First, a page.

Despite these weaknesses, the book provides valuable insight about the Israeli origin of Iran bashing recently taken up by Trump and the Republican Congress. The book also contains important historical background on Ruhollah Khomeini and the 1979 Iranian revolution to overthrow the ruthless CIA-backed Shah. Prior to reading this book, I was unaware of the role Yassar Arafat and the Palestinian Liberation Organization (PLO) played in training Iran’s Revolutionary Guards nor the role of Iran in training, arming and funding Hezbollah, the Shi’ite militia group operating on the Israeli border in southern Lebanon.

After 1948 when the new state of Israel forcibly evicted millions of Palestinians from their lands, a sizeable proportion fled to southern Lebanon where they’re housed in refuge camps to this day. It was these camps that gave rise to the PLO.

After their UN-mandated expulsion from Lebanon in 1987, many PLO fighter returned to Palestine – where they launched the first Intifada.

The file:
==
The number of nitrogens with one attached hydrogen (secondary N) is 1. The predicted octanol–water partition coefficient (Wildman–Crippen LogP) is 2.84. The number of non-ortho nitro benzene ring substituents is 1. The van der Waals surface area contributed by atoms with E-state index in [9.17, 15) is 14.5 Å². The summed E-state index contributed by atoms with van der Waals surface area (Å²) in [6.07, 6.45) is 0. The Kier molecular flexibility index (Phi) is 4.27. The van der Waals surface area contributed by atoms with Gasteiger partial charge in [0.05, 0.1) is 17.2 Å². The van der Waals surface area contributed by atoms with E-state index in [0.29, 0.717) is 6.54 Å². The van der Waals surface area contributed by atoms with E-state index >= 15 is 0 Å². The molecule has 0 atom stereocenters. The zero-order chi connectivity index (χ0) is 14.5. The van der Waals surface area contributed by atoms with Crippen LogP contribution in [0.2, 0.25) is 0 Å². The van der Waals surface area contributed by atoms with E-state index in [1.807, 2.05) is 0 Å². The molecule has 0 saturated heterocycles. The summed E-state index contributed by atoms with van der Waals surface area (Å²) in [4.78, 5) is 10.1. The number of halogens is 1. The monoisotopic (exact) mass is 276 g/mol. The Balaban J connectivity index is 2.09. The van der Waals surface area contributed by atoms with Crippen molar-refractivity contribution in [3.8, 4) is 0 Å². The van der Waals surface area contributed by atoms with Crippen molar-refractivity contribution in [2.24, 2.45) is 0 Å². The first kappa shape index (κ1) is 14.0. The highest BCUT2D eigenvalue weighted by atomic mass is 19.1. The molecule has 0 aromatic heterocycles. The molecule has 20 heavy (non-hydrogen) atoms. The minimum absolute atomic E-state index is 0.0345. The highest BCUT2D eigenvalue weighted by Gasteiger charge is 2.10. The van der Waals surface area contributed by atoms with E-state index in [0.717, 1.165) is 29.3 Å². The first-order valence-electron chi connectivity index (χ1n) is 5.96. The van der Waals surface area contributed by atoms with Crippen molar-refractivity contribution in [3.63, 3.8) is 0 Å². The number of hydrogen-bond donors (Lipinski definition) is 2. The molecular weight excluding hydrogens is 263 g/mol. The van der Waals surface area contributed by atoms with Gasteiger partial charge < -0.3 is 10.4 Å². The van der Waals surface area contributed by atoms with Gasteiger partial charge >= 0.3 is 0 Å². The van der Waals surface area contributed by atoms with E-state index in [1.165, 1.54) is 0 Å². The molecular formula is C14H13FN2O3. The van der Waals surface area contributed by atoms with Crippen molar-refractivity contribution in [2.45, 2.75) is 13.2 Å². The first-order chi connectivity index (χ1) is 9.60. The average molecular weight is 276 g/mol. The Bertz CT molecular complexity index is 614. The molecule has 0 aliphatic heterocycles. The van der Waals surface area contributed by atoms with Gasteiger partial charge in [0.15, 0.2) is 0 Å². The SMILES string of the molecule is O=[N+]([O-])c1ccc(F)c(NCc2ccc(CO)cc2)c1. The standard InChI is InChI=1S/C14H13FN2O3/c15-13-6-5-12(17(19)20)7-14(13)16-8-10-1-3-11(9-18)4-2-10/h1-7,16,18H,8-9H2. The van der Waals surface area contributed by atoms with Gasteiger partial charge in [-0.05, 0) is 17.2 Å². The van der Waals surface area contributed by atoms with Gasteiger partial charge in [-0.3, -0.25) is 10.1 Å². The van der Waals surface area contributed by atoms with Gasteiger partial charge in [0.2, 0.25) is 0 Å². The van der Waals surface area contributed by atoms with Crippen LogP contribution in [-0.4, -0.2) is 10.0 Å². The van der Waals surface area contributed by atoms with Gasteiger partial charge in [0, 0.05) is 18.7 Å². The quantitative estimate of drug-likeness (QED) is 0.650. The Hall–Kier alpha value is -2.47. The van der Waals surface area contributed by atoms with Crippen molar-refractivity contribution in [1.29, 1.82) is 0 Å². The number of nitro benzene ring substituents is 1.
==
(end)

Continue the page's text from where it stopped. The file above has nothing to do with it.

*Hezbollah is a Shi’ite Islamist political party and milita group based in Lebanon. They enjoy strong support from Lebanon’s civilian population owing to their programs offering health, education and social services the Lebanese government is too poor to provide.

The Invisible War in Kashmir

Kashmir: Born to Fight

Al Jazeera (2017)

Kashmir, a majority Muslim state, has been demanding independence from India since the late 1980s. They were promised a referendum on independence in 1947, when India was first divided from Pakistan. After 70 years, they’re still waiting.

The majority of Kashmiri seek full independence, though some seek unification with Pakistan.

The region is currently under Indian military occupation (Kashmir is the most militarized region in the world) and virtual martial law. Kashmir’ civilian population is routinely subjected to rape, torture, extrajudicial killings, raids on civil homes and the shutdown of local newspapers.

This documentary profiles a 13 year girl who was arbitrarily beaten and blinded after being shot by Indian security forces. Their brutality against women, children and the elderly is having a clear radicalizing effect on young Kashmiri males.

The End of Oil

end-of-oil

The End of Oil

by Paul Roberts

Houghton Mifflin Harcourt (20014)

Book Review

Although fourteen years old, The End of Oil offers an invaluable historical analysis about the absolute link between cheap fossil fuels and the development of industrial capitalism. Roberts starts his analysis with the first century Persians who first distilled surface petroleum for use as lamp fuel. According to Roberts, widespread use of oil as a fuel was impossible until drill technology became available in the 19th century to drill for it at deep levels.